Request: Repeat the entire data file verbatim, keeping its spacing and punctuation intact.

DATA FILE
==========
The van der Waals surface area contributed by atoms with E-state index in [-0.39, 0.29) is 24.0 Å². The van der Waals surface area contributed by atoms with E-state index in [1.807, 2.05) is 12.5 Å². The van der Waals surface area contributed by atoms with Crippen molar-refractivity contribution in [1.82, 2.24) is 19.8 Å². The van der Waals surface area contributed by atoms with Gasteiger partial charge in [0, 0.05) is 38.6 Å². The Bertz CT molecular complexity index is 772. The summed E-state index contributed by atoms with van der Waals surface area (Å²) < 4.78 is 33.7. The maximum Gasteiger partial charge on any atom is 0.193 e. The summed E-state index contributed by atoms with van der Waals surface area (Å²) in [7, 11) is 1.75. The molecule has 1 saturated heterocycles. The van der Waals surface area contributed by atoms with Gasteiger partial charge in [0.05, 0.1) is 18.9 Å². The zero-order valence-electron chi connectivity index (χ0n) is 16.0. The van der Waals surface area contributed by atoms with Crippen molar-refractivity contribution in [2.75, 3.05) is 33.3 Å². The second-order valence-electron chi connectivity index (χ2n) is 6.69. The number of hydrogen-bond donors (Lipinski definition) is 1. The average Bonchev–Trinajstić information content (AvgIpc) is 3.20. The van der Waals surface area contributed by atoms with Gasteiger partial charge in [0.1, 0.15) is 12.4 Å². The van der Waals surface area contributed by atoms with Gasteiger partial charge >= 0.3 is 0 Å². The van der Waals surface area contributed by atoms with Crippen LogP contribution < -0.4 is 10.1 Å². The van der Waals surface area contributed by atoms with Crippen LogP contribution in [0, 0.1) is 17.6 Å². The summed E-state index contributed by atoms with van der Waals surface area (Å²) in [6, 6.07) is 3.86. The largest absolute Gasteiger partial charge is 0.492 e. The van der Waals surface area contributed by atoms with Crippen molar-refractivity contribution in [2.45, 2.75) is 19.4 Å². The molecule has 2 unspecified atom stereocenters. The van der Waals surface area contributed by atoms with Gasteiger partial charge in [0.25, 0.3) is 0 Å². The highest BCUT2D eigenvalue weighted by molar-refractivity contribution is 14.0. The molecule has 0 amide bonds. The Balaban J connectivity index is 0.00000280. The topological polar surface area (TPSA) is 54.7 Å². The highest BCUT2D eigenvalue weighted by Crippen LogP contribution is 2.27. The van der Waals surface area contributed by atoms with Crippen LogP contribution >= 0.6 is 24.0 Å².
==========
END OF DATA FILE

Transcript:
The van der Waals surface area contributed by atoms with E-state index in [-0.39, 0.29) is 24.0 Å². The van der Waals surface area contributed by atoms with E-state index in [1.807, 2.05) is 12.5 Å². The van der Waals surface area contributed by atoms with Crippen molar-refractivity contribution in [1.82, 2.24) is 19.8 Å². The van der Waals surface area contributed by atoms with Gasteiger partial charge in [0, 0.05) is 38.6 Å². The Bertz CT molecular complexity index is 772. The summed E-state index contributed by atoms with van der Waals surface area (Å²) < 4.78 is 33.7. The maximum Gasteiger partial charge on any atom is 0.193 e. The summed E-state index contributed by atoms with van der Waals surface area (Å²) in [7, 11) is 1.75. The molecule has 1 saturated heterocycles. The van der Waals surface area contributed by atoms with Gasteiger partial charge in [0.05, 0.1) is 18.9 Å². The zero-order valence-electron chi connectivity index (χ0n) is 16.0. The van der Waals surface area contributed by atoms with Crippen molar-refractivity contribution in [2.75, 3.05) is 33.3 Å². The second-order valence-electron chi connectivity index (χ2n) is 6.69. The number of hydrogen-bond donors (Lipinski definition) is 1. The average Bonchev–Trinajstić information content (AvgIpc) is 3.20. The van der Waals surface area contributed by atoms with Gasteiger partial charge in [0.1, 0.15) is 12.4 Å². The van der Waals surface area contributed by atoms with Gasteiger partial charge >= 0.3 is 0 Å². The van der Waals surface area contributed by atoms with Crippen LogP contribution < -0.4 is 10.1 Å². The van der Waals surface area contributed by atoms with Crippen LogP contribution in [0, 0.1) is 17.6 Å². The summed E-state index contributed by atoms with van der Waals surface area (Å²) in [6, 6.07) is 3.86. The largest absolute Gasteiger partial charge is 0.492 e. The van der Waals surface area contributed by atoms with Crippen molar-refractivity contribution in [2.45, 2.75) is 19.4 Å². The molecule has 2 unspecified atom stereocenters. The van der Waals surface area contributed by atoms with Gasteiger partial charge in [0.25, 0.3) is 0 Å². The highest BCUT2D eigenvalue weighted by molar-refractivity contribution is 14.0. The molecule has 0 amide bonds. The Balaban J connectivity index is 0.00000280. The topological polar surface area (TPSA) is 54.7 Å². The highest BCUT2D eigenvalue weighted by Crippen LogP contribution is 2.27. The van der Waals surface area contributed by atoms with Crippen LogP contribution >= 0.6 is 24.0 Å².